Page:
Imminent change can motivate railroad photography, but don't wait until change is in motion or you might regret it. The last run of a certain train may carry some historical weight, but in truth last runs are little more than last chances when it comes to photography. Rather than waiting until a railroad announces its last run or files abandonment proceedings, trying to identify whose demise is likely can provide time to photograph it more fully and deeply.

Attempting to stay "two steps ahead of the wrecking ball" involves some educated guesswork. The branchline that seems ripe for abandonment tomorrow could always hang on for another decade or longer. But then what's the real risk to photographing it anyway? If the line does survive for longer than anticipated, the photographer has the chance to accumulate a stronger body of work, the kind that comes through the dedication of a long relationship.

Participate in the Discussion
The very nature of the railroad business can make it challenging to identify these "two step" subjects, but speculating makes for interesting discussion (and photography). I've listed some suggestions, but we want to hear from you. Post your predictions in the Trains magazine forum. Please post a link to a photo or two in the same thread. We'll select a few photos taken on or after July 19, 2010, to publish and discuss in a future online feature.

Potentially-Endangered Railroad Subjects
Branch lines. You can view any Class I operation located off of a main line as a potential candidate for shortlining or abandonment. Many of these lines might already be in the "one step ahead of the wrecking ball" category. Even routes that are operated by short lines or regional railroads can later be abandoned. In 2007, operations ceased on four such lines in Oregon alone.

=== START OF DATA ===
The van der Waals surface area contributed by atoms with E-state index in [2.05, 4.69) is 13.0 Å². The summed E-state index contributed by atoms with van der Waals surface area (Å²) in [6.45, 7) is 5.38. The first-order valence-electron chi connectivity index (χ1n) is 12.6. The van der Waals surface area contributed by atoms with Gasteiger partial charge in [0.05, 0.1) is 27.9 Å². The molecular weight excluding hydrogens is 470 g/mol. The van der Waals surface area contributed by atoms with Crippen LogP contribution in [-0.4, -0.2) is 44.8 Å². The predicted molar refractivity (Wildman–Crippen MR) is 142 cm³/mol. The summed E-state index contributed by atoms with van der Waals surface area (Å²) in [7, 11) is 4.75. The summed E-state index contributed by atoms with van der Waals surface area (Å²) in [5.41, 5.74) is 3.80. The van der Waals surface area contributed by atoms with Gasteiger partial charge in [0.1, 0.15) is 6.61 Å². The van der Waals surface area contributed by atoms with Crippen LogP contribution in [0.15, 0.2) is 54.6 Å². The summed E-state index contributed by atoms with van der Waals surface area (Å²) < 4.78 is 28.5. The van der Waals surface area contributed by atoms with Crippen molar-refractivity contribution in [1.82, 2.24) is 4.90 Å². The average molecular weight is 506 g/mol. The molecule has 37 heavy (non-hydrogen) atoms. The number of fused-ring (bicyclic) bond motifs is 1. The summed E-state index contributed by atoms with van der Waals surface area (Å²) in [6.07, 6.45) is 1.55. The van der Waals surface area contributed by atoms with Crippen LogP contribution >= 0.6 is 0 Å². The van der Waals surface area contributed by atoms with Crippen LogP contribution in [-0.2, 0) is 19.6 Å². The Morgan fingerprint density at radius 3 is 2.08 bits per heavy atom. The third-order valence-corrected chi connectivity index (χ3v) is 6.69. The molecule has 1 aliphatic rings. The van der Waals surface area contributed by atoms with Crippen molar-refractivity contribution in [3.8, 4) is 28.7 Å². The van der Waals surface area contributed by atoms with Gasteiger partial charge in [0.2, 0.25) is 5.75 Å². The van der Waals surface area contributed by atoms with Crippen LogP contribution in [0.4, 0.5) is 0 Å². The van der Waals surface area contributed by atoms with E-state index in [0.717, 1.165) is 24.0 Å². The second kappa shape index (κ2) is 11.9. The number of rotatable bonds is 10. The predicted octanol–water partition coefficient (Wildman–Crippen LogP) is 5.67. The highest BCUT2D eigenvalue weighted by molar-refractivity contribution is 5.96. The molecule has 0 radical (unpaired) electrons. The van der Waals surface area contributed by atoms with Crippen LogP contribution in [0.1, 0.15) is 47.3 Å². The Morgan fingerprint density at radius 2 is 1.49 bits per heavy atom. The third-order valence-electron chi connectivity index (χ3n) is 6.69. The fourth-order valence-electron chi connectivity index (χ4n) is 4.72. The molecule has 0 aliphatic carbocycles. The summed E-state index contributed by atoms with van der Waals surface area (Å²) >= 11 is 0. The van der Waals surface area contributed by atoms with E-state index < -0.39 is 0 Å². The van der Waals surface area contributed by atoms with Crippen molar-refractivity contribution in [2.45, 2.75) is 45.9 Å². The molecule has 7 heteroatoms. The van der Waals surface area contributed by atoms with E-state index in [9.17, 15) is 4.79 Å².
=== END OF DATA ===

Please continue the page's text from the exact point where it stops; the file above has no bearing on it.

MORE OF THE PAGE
Class I local freights and switch jobs. Local freight trains working industries along Class I main lines are becoming increasingly rare, and many terminal switching jobs have already been either abolished or turned over to short lines or contracted out to independent operators. Additionally, these jobs often serve small industries, which are worthy subjects in their own right.

Rail service to small industries. Shorter haul intermodal services could be poised for a breakthrough in railroading. If that happens, many smaller industries may find it more profitable to truck their products to the nearest intermodal ramp, rather than maintaining direct, "loose car" rail service.